Philly lawyer helps free man locked up for 39 years
Alleged junk science at an FBI crime lab and a shoddy investigation in Delaware left Elmer Daniels to rot in prison for 39 years, his lawyer says.
Elmer Daniels was 18 when he was arrested for a rape in Wilmington, Delaware, in January 1980. He walked out of prison last week at age 59, after lawyers uncovered problems with the case so serious — and including links to an FBI crime lab scandal affecting thousands of cases the bureau is reviewing — that a judge dismissed the indictment.
Despite having missed the last four decades of life on the outside, Daniels said he is just happy to be free and with his girlfriend in time for the holidays.
"They took something that they can never give me back," Daniels said Tuesday during a press conference at his lawyer's office. "At 18, where were you? Where are you now? I can't identify with any of that. ... But hey, I forgive you. Because that's not for you. It's for me."
Less forgiving was Daniels' team — including his lawyer, Emeke Igwe, managing attorney of the Igwe Firm in Center City, Philadelphia; investigator Terrance Johnson, and Delaware attorney Herbert Mondros.
"He's not getting off on a technicality, he's getting off because he's actually innocent," Igwe said. "It was not flawed testimony, it was false testimony."
As Igwe described it, Daniels' arrest and prosecution was an avalanche of errors that went unnoticed for decades.
Daniels, an African-American, was fingered as the suspect who raped a white 15-year-old girl by train tracks near Lovering Avenue and Augustine Cutoff in Wilmington by the white 15-year-old teenage boy who was with her and said the suspect chased him away. The boy — whom Igwe contends had been intoxicated, gave conflicting accounts to police, and was ultimately threatened by police with being charged himself with the rape — claimed the rapist was "Elmer," whom he knew from his 8th-grade math class.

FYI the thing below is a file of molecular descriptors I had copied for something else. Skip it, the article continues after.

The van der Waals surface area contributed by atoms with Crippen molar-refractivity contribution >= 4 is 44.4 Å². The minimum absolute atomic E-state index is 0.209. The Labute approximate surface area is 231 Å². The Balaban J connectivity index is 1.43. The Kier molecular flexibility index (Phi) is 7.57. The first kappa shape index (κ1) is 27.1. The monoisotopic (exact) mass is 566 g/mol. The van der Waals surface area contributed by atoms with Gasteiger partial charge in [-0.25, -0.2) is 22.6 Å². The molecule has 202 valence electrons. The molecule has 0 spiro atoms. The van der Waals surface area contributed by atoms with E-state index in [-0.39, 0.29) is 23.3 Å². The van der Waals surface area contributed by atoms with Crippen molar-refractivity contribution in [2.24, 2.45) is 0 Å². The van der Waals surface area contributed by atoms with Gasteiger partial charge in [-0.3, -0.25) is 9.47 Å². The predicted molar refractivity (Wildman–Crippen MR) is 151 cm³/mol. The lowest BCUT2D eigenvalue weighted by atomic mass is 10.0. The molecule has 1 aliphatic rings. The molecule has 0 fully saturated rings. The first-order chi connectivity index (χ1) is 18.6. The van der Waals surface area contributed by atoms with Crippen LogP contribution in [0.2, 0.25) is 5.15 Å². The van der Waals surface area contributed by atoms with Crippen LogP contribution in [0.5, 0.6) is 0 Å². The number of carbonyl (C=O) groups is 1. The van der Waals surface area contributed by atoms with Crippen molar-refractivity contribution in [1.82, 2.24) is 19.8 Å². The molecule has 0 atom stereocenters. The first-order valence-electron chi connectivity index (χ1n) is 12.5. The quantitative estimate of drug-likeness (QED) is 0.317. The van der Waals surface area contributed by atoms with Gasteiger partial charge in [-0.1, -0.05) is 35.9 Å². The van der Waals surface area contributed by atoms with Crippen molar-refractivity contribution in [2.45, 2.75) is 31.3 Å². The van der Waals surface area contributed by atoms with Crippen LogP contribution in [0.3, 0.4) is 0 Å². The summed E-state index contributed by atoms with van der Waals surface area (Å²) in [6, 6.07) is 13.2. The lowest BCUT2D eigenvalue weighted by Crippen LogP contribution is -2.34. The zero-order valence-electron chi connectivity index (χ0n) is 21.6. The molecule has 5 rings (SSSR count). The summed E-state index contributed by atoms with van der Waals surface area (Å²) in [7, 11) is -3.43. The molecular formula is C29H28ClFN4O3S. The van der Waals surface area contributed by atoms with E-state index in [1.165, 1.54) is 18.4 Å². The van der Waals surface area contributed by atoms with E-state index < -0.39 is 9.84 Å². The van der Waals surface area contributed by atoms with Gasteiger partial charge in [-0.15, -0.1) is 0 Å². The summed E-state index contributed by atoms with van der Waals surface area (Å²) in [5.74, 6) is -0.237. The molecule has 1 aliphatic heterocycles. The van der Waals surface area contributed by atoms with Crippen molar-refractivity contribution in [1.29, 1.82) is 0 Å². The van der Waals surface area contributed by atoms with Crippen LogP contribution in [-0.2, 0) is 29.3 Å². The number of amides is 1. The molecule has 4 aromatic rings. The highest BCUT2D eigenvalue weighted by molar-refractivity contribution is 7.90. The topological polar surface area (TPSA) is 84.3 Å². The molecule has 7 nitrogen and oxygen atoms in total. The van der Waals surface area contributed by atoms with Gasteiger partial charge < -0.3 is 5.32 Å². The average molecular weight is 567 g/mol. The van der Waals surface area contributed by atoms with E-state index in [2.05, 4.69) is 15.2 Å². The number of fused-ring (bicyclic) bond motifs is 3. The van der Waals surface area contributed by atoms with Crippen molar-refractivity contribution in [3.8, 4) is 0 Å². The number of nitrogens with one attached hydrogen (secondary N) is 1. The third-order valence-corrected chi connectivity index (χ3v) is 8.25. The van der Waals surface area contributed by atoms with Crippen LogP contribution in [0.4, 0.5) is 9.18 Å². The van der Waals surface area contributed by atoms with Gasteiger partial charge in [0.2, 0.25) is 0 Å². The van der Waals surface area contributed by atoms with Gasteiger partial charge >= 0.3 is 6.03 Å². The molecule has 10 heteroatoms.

It wasn't until Igwe reinvestigated the case and pulled school records that anyone examined this claim — and records show Daniels was in 10th grade at Wilmington High School, while the witness was in eighth grade at Bayard Middle School.
Daniels had an alibi — that he was playing basketball a mile away at Latin American Community Center — and witnesses backed him up at trial.
There was also fingerprint evidene that didn't match up. And even a court-appointed psychiatrist made an off-topic observation in their report that Daniels did not match the physical description of the suspect in the court file — his fingernails were well-manicured, while the suspect's were described by the victim as being bitten down to the cuticles.
But none of that saved him. As egregious as these flaws may seem, the prosecution had a powerful ally: the FBI.
Court records show FBI special agent Michael P. Malone reviewed evidence from the rape and claimed to identify Daniels using "microscopic hair analysis" — not DNA, but visually comparing hairs, a method the FBI has since acknowledged was problematic. At Daniels' trial, Malone claimed he had a "double match" — that he found Daniels' hair on the victim's underwear, and her hair on his pants. But a copy of an FBI letter from 2017 said in Daniels' case that Malone's hair comparison "exceeds the limits of science."